Information density & time

The text below is the opening paragraph of The Convivial Society email newsletter, which was sent out this week:

Here’s an analogy for your consideration. Just as physical density bends time, so does information density bend the experience of time. (Disclaimer: I’m not a physicist and don’t pretend to understand general relativity.) What I’m trying to get at with this possibly suspect analogy is that when digital media compresses the amount of information we encounter during a given period of time, which is what I mean by information density, our sense of the passage of time gets weird. How long ago did something happen? What happened yesterday for that matter? In what order did a set of events happen? Are we just getting collectively worse at judging such matters? I’m not inclined to think so. Instead, I’d argue that this is an effect of information density in digital media environments, or, as it has been said, the medium is the message.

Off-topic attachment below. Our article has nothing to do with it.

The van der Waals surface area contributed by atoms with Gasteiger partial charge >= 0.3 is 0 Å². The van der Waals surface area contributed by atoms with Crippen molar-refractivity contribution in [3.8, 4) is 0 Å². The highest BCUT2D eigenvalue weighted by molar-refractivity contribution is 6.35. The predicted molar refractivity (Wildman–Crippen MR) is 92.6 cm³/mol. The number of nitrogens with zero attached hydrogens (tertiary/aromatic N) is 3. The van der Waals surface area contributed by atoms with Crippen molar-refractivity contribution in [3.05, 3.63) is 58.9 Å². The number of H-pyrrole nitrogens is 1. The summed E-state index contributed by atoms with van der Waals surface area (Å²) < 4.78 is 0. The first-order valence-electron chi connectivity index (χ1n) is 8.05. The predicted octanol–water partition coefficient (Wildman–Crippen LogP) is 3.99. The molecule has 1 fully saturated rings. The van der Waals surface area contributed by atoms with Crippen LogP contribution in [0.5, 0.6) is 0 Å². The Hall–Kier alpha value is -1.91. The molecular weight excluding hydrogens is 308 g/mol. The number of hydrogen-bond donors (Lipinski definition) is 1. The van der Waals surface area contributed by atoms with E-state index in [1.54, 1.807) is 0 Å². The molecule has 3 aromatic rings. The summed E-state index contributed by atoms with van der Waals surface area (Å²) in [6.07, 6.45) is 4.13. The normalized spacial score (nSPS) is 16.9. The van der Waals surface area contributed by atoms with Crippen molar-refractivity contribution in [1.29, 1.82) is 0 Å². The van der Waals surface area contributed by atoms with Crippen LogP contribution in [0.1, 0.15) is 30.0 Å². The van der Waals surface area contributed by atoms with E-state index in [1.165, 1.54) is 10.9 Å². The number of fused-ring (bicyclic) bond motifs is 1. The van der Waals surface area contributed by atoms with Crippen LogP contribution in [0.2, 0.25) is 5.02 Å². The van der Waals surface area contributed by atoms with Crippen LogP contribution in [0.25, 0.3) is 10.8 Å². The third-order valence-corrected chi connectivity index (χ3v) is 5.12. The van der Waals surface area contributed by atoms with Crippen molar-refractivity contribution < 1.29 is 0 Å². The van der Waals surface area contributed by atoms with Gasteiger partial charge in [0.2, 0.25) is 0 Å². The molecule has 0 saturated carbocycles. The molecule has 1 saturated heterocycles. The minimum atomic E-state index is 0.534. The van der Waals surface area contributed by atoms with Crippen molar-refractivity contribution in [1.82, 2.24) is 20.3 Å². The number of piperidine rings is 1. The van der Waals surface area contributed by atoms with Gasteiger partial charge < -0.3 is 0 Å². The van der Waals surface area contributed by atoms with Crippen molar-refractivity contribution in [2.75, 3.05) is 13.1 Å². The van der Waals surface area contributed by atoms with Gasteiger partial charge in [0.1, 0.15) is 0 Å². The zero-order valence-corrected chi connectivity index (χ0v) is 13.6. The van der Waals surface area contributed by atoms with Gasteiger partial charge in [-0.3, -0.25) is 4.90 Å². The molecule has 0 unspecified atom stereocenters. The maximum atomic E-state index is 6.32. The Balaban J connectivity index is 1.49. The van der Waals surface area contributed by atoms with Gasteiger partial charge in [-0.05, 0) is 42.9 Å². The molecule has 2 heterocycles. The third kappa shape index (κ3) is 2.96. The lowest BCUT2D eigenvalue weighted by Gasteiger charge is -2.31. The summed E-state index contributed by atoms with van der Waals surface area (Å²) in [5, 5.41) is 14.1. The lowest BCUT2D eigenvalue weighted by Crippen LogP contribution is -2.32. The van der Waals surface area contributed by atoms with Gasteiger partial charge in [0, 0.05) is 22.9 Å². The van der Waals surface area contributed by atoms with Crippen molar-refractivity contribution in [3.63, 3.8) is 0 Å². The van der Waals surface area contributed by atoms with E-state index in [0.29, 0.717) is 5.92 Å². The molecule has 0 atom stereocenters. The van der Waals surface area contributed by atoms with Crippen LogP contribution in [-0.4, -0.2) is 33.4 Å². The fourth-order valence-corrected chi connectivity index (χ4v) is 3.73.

I like this metaphor a lot! It is simple and easy to understand. It also does what a good metaphor does best: comparing two things in a way that makes someone experience both things in a new and unexpected way.

Beyond being a good metaphor, what the post is getting at makes sense to me. The way gravity changes the way space-time works could be said for information density changing the way time is experienced by subjects today.

This is something that I suspect I’ll keep thinking about for a bit.

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